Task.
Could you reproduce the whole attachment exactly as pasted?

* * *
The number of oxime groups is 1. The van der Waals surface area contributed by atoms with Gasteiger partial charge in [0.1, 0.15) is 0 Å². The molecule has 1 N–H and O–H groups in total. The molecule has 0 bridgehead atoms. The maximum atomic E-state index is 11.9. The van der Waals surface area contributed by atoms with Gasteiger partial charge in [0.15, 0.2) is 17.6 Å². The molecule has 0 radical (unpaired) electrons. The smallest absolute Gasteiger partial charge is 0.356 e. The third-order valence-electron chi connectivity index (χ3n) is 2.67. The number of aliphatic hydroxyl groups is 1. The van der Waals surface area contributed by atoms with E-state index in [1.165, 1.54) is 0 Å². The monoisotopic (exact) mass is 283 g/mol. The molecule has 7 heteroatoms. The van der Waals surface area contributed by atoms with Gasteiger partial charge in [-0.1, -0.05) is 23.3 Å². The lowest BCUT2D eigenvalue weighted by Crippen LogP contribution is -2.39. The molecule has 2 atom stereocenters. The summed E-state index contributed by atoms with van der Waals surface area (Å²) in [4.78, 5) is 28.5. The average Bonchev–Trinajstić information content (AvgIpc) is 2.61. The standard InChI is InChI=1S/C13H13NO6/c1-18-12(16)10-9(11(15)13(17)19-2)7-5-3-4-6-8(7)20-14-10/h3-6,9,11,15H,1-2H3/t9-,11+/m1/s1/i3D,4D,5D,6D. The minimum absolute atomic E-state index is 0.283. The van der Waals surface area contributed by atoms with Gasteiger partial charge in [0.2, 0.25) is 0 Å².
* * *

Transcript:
The number of oxime groups is 1. The van der Waals surface area contributed by atoms with Gasteiger partial charge in [0.1, 0.15) is 0 Å². The molecule has 1 N–H and O–H groups in total. The molecule has 0 bridgehead atoms. The maximum atomic E-state index is 11.9. The van der Waals surface area contributed by atoms with Gasteiger partial charge in [0.15, 0.2) is 17.6 Å². The molecule has 0 radical (unpaired) electrons. The smallest absolute Gasteiger partial charge is 0.356 e. The third-order valence-electron chi connectivity index (χ3n) is 2.67. The number of aliphatic hydroxyl groups is 1. The van der Waals surface area contributed by atoms with E-state index in [1.165, 1.54) is 0 Å². The monoisotopic (exact) mass is 283 g/mol. The molecule has 7 heteroatoms. The van der Waals surface area contributed by atoms with Gasteiger partial charge in [-0.1, -0.05) is 23.3 Å². The lowest BCUT2D eigenvalue weighted by Crippen LogP contribution is -2.39. The molecule has 2 atom stereocenters. The summed E-state index contributed by atoms with van der Waals surface area (Å²) in [4.78, 5) is 28.5. The average Bonchev–Trinajstić information content (AvgIpc) is 2.61. The standard InChI is InChI=1S/C13H13NO6/c1-18-12(16)10-9(11(15)13(17)19-2)7-5-3-4-6-8(7)20-14-10/h3-6,9,11,15H,1-2H3/t9-,11+/m1/s1/i3D,4D,5D,6D. The minimum absolute atomic E-state index is 0.283. The van der Waals surface area contributed by atoms with Gasteiger partial charge in [0.2, 0.25) is 0 Å².